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Wednesday, June 15, 2005

Hussman: Google worth less than $40 per share (GOOG)

John Hussman's Hussman Strategic Growth Fund (HSGFX, a mutual fund that uses options to hedge long positons) has the best risk-adjusted performance of any mutual fund.  That's why his weekly letter is worth reading. In the most recent, he argues that Google (ticker: GOOG) is worth no more than $40 per share. The relevant extract:

Initially, I estimated Google to be worth about $24 a share. It has since enjoyed some very good operating surprises. I'd currently estimate its value somewhere in the $30's. No zero is missing in that last sentence, though the quickest way for the company to substantially enhance its intrinsic value would be to buy everything it possibly can with its own overvalued currency. Having made similar comments regarding the value of Cisco, Sun, EMC and Oracle near the peak of the tech bubble, with value estimates (which turned out to be slightly optimistic) at small fractions of their going prices, I'm pretty comfortable with that figure.

The difficulty with Google isn't in the product. It's neat. It's hip. I use it almost daily. The real question is this – why do we naturally assume that Google's revenues and earnings are going to grow exponentially from here? In a competitive market, with few barriers to entry and no particular brand loyalty, an advertising company that's valued at 1/5 the market cap of General Electric is not likely to mount a secure defense for its revenue stream. Unlike Microsoft, Adobe, or even Yahoo and Ebay, there's currently no benefit to users in aggregating around the same product as their “standard” (note to Google – this is really where you ought to be focusing your attention) and no high-cost obstacle to entry aside from smart statistical and computing algorithms. Therefore, there's no natural monopoly that would lead to a defensible competitive advantage. Sure, these guys are smart, and deliver useful, consumer oriented products. But when you value a company at 20 times revenues and over 100 times earnings, you're going to invite competition from some very, very intelligent people.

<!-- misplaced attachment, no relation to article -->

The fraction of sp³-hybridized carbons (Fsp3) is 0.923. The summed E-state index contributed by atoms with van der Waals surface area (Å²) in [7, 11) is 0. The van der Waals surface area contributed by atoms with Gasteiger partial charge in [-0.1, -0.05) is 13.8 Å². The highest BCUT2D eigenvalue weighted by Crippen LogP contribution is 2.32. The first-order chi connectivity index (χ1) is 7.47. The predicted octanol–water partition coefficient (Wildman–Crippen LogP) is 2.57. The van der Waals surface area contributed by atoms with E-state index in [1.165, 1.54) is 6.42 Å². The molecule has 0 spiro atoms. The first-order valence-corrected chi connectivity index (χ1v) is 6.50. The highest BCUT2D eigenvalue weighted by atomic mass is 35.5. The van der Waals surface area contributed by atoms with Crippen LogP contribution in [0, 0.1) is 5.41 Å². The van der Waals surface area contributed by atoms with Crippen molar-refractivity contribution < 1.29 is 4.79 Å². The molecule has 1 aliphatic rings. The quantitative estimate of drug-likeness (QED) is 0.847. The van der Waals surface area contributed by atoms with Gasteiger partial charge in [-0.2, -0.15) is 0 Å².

Given the company's business model, the long-term growth process is much more likely to represent a blend of logistic and extraction processes than the explosive exponential process that analysts seem to be taking for granted. And wow, will that make a difference over time.

My impression is that the explosive growth we've seen in Google's revenues recently has been very much a “simultaneous adoption” effect. With the enormous notoriety the company has enjoyed, it's natural that advertisers would want to try out that venue, and even pay a premium to do it. At present, however, the value of a click from Google is worth no more to an advertiser than a click from another source, so even if the value of Google's free  product (search) is good, the value of their paid  product (advertising clicks) is no higher than its competitors. And nobody, free or paid, has any inherent loyalty or reason to stay if another product emerges that is marginally better. This isn't the stuff that defensible profits are made of.

What investors seem to be doing is paying an awful, awful lot for future creativity. That might be reasonable, to at least some extent, if the company's dominant position in the industry had characteristics of a natural monopoly. But it doesn't. Usefulness of a product is insufficient for profitability unless it is coupled with scarcity. Why does Wall Street take it as given that the company will grow explosively into the indefinite future, much less maintain its profitability or market share over time?

To paraphrase Grantham, if Google is worth $300 a share, capitalism is broken.

John Hussman's full letter is here.

GOOG chart below.
Big1_10

Posted by David Jackson on June 15, 2005 at 10:24 AM in Sub-sector: Search, ticker: GOOG | Permalink

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Comments

Yes, but... Google has a lot of unrealized potential, even though revenues growth may deccelerate in the short term. I wrote about this recently.

Posted by: Danny Taggart | June 15, 2005 02:23 PM